President Barack Obama joined with lawmakers on Capitol Hill on 9 December to mark the 150th anniversary of the 13th Amendment, which ended slavery in the US.
"We betray the efforts of the past if we fail to push back against bigotry in all its forms," Obama said.
The president also appeared to reference modern day racial disparities with regard to law enforcement. "We would do a disservice to those warriors of justice, [Harriet] Tubman and [Frederick] Douglass and [Abraham] Lincoln and [Martin Luther] King, were we to deny that the scars of our nation's original sin are still with us today."
The 13th Amendment outlawed slavery. The 14th Amendment granted citizenship to former slaves. "Our freedom is bound up in the freedom of others, regardless of what they look like or where they come from or what their last name is or what faith they practice," he said.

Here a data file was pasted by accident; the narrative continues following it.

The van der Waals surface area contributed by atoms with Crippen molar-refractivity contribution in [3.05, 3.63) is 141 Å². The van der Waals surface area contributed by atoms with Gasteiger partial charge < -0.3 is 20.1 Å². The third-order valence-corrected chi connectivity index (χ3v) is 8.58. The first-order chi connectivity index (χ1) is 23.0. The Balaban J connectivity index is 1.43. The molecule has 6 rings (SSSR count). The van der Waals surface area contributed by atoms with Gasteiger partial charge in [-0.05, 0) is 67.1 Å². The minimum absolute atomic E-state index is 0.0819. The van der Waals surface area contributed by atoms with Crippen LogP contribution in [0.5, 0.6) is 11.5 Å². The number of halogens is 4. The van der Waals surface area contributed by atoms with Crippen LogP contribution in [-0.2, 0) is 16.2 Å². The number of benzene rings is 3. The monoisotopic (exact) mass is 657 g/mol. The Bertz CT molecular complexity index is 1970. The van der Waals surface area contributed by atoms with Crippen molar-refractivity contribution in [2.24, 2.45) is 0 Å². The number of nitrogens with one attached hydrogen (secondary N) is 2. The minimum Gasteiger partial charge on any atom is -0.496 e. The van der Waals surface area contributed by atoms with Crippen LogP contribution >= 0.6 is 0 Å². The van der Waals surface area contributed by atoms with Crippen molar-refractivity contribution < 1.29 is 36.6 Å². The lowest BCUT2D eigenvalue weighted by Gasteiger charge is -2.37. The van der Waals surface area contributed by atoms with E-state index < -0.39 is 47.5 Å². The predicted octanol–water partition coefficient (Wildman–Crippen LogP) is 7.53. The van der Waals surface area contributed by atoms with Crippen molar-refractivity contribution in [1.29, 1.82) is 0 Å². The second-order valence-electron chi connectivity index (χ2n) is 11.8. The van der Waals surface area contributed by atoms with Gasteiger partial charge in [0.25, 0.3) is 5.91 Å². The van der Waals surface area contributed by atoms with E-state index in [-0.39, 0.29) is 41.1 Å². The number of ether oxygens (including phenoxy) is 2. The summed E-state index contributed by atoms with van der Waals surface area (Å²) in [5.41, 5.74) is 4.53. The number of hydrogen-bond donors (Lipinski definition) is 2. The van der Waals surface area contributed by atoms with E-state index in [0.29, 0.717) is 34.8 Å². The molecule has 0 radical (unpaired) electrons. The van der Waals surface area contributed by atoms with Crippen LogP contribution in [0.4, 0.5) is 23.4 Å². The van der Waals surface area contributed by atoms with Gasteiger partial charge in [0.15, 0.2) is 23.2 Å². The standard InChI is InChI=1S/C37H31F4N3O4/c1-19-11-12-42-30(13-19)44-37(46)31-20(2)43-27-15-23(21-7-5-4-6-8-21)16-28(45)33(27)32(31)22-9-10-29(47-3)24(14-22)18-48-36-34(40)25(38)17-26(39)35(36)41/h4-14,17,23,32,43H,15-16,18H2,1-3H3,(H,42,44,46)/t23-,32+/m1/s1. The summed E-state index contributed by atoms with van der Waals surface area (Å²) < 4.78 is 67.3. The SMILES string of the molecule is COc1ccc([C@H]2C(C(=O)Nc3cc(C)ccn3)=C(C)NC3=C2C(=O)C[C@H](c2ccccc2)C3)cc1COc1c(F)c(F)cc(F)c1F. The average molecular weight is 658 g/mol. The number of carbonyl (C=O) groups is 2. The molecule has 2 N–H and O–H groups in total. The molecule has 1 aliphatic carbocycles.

His remarks come just days after presidential candidate Donald Trump, who leads opinion polls in the Republican nomination race, called for a block on Muslims entering the country following the shootings in California by two individuals who authorities said were radicalised.